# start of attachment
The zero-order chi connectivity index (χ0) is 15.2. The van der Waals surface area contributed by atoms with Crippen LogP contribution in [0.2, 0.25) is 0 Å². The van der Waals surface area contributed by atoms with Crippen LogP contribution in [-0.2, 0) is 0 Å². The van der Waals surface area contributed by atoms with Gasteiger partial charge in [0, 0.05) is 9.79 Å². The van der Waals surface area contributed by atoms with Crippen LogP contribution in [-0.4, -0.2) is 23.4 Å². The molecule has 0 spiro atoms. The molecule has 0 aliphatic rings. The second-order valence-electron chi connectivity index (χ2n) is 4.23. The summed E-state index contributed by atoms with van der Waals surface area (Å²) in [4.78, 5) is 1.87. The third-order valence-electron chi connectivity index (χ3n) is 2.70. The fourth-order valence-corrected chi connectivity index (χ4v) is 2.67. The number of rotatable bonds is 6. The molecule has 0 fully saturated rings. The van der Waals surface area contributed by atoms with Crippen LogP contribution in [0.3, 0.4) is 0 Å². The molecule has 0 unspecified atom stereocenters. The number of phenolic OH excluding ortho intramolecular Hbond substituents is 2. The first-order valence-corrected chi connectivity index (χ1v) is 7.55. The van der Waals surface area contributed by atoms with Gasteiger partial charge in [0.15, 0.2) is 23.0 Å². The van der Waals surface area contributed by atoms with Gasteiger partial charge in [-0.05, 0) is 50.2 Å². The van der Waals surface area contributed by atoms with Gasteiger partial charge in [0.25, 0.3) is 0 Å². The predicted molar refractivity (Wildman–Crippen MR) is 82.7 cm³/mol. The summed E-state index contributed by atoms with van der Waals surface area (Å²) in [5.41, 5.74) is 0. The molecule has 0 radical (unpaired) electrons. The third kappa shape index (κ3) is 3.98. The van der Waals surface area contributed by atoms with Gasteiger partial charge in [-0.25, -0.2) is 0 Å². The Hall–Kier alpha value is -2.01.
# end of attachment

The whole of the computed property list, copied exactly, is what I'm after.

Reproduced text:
The zero-order chi connectivity index (χ0) is 15.2. The van der Waals surface area contributed by atoms with Crippen LogP contribution in [0.2, 0.25) is 0 Å². The van der Waals surface area contributed by atoms with Crippen LogP contribution in [-0.2, 0) is 0 Å². The van der Waals surface area contributed by atoms with Gasteiger partial charge in [0, 0.05) is 9.79 Å². The van der Waals surface area contributed by atoms with Crippen LogP contribution in [-0.4, -0.2) is 23.4 Å². The molecule has 0 spiro atoms. The molecule has 0 aliphatic rings. The second-order valence-electron chi connectivity index (χ2n) is 4.23. The summed E-state index contributed by atoms with van der Waals surface area (Å²) in [4.78, 5) is 1.87. The third-order valence-electron chi connectivity index (χ3n) is 2.70. The fourth-order valence-corrected chi connectivity index (χ4v) is 2.67. The number of rotatable bonds is 6. The molecule has 0 fully saturated rings. The van der Waals surface area contributed by atoms with Crippen LogP contribution in [0.3, 0.4) is 0 Å². The molecule has 0 unspecified atom stereocenters. The number of phenolic OH excluding ortho intramolecular Hbond substituents is 2. The first-order valence-corrected chi connectivity index (χ1v) is 7.55. The van der Waals surface area contributed by atoms with Gasteiger partial charge in [0.15, 0.2) is 23.0 Å². The van der Waals surface area contributed by atoms with Gasteiger partial charge in [-0.05, 0) is 50.2 Å². The van der Waals surface area contributed by atoms with Gasteiger partial charge in [0.25, 0.3) is 0 Å². The predicted molar refractivity (Wildman–Crippen MR) is 82.7 cm³/mol. The summed E-state index contributed by atoms with van der Waals surface area (Å²) in [5.41, 5.74) is 0. The molecule has 0 radical (unpaired) electrons. The third kappa shape index (κ3) is 3.98. The van der Waals surface area contributed by atoms with Gasteiger partial charge in [-0.25, -0.2) is 0 Å². The Hall–Kier alpha value is -2.01.